The behavior of the stock market:

From experience we know that investors may 'temporarily' move financial prices away from their long term aggregate price 'trends'. (Positive or up trends are referred to as bull markets; negative or down trends are referred to as bear markets.) Over-reactions may occur—so that excessive optimism (euphoria) may drive prices unduly high or excessive pessimism may drive prices unduly low. Economists continue to debate whether financial markets are 'generally' efficient. According to one interpretation of the efficient-market hypothesis (EMH), only changes in fundamental factors, such as the outlook for margins, profits or dividends, ought to affect share prices beyond the short term, where random 'noise' in the system may prevail. (But this largely theoretic academic viewpoint—known as 'hard' EMH—also predicts that little or no trading should take place, contrary to fact, since prices are already at or near equilibrium, having priced in all public knowledge.) The 'hard' efficient-market hypothesis is sorely tested by such events as the stock market crash in 1987, when the Dow Jones index plummeted 22.6 percent—the largest-ever one-day fall in the United States. This event demonstrated that share prices can fall dramatically even though, to this day, it is impossible to fix a generally agreed upon definite cause: a thorough search failed to detect any 'reasonable' development that might have accounted for the crash. (But note that such events are predicted to occur strictly by chance, although very rarely.) It seems also to be the case more generally that many price movements (beyond that which are predicted to occur 'randomly') are not occasioned by new 11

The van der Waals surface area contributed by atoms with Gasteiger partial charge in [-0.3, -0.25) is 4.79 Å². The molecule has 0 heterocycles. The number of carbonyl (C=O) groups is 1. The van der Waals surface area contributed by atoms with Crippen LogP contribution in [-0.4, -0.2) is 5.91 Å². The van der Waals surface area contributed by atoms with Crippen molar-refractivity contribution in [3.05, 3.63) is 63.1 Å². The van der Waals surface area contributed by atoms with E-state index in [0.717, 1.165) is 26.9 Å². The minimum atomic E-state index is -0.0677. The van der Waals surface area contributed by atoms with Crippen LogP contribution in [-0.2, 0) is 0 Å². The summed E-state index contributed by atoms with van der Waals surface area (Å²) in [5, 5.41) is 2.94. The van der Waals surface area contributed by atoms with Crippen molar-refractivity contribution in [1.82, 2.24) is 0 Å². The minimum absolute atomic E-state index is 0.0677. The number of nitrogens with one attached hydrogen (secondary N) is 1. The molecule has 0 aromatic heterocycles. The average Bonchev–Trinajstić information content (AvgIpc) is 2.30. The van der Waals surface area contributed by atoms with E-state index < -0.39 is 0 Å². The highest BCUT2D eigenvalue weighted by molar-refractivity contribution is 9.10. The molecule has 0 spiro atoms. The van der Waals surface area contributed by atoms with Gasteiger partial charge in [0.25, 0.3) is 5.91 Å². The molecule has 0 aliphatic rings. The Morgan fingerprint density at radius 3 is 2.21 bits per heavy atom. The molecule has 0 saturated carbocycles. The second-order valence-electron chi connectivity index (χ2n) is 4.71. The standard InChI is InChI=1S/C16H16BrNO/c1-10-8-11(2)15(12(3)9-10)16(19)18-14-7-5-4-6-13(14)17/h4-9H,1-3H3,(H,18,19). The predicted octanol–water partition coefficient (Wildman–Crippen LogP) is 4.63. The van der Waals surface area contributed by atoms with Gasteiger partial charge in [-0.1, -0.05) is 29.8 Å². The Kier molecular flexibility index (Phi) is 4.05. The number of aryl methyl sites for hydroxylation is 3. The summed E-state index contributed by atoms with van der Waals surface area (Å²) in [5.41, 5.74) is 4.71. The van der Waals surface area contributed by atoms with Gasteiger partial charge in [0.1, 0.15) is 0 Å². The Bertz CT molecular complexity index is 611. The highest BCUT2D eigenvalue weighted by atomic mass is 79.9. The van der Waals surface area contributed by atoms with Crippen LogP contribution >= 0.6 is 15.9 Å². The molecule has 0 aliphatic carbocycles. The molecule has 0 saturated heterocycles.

information; a study of the fifty largest one-day share price movements in the United States in the postwar period seems to confirm this. However, a 'soft' EMH has emerged which does not require that prices remain at or near equilibrium, but only that market participants not be able to systematically profit from any momentary market 'inefficiencies'. Moreover, while EMH predicts that all price movement (in the absence of change in fundamental information) is random (i.e., non-trending), many studies have shown a marked tendency for the stock market to trend over time periods of weeks or longer. Various explanations for such large and apparently non-random price movements have been promulgated. For instance, some research has shown that changes in estimated risk, and the use of certain strategies, such as stop-loss limits and Value at Risk limits, theoretically could cause financial markets to overreact. But the best explanation seems to be that the distribution of stock market prices is non-Gaussian (in which case EMH, in any of its current forms, would not be strictly applicable). Other research has shown that psychological factors may result in exaggerated (statistically anomalous) stock price movements (contrary to EMH which assumes such behaviors 'cancel out'). Psychological research has demonstrated that people are predisposed to 'seeing' patterns, and often will perceive a pattern in what is, in fact, just noise. (Something like seeing familiar shapes in clouds or ink blots.) In the present context this means that a succession of good news items about a company may lead investors to overreact positively (unjustifiably driving the price up). A period of good returns also boosts the investor's self-confidence, reducing his (psychological) risk threshold. Another phenomenon—also from psychology—that works against an objective assessment is group thinking. As social animals, it is not easy to stick to an opinion that differs markedly from that of a majority of the group. An example with which one may be familiar is the reluctance to enter a restaurant that is empty; people generally prefer to have their opinion validated by those of others in the group. In one paper the authors draw an analogy with gambling. In normal times the market behaves like a game of roulette; the probabilities are known and largely independent of the investment decisions of the different players. In times of market stress, however, the game becomes more like poker (herding behavior takes over). The players now must give heavy weight to the psychology of other investors and how they are likely to react psychologically. The stock market, as with any other business, is quite unforgiving of amateurs. Inexperienced investors rarely get the assistance and support they need. In the period running up to the 1987 crash, less than 1 percent of the analyst's recommendations had been to sell (and even during the 2000–2002 bear market, the average did not rise above 5 %). In the run up to 2000, the media amplified the general euphoria, with reports of rapidly rising share prices and the notion that large sums of money could be quickly earned in the so-called new economy stock market. (And later amplified the gloom which descended during the 2000–2002 bear market, so that by summer of 2002, predictions of a DOW average below 5000 were quite common.)  Irrational behavior Sometimes the market seems to react irrationally to economic or financial news, even if that news is likely to have no real effect on the fundamental value of securities itself. But this may be more apparent than real, since often such news has been anticipated, and a counter reaction may occur if the news is better (or worse) than expected. Therefore, the stock market may be swayed in either direction by press releases, rumors, euphoria and mass panic; but generally only briefly, as more experienced investors (especially the hedge funds) quickly rally to take advantage of even the slightest, momentary hysteria. Over the short-term, stocks and other securities can be battered or buoyed by any number of fast market-changing events, making the stock market behavior difficult to predict. Emotions can drive prices up and down, people are generally not as rational as they think, and the reasons for buying and selling are generally obscure. Behaviorists argue that investors often behave 'irrationally' when making investment decisions thereby incorrectly pricing securities, which causes market inefficiencies, which, in turn, are opportunities to make money. However, the whole notion of EMH is that these non-rational reactions to information cancel out, leaving the prices of stocks rationally determined. The Dow Jones Industrial Average biggest gain in one day was 936.42 points or 11 percent, this occurred on October 13, 2008. 12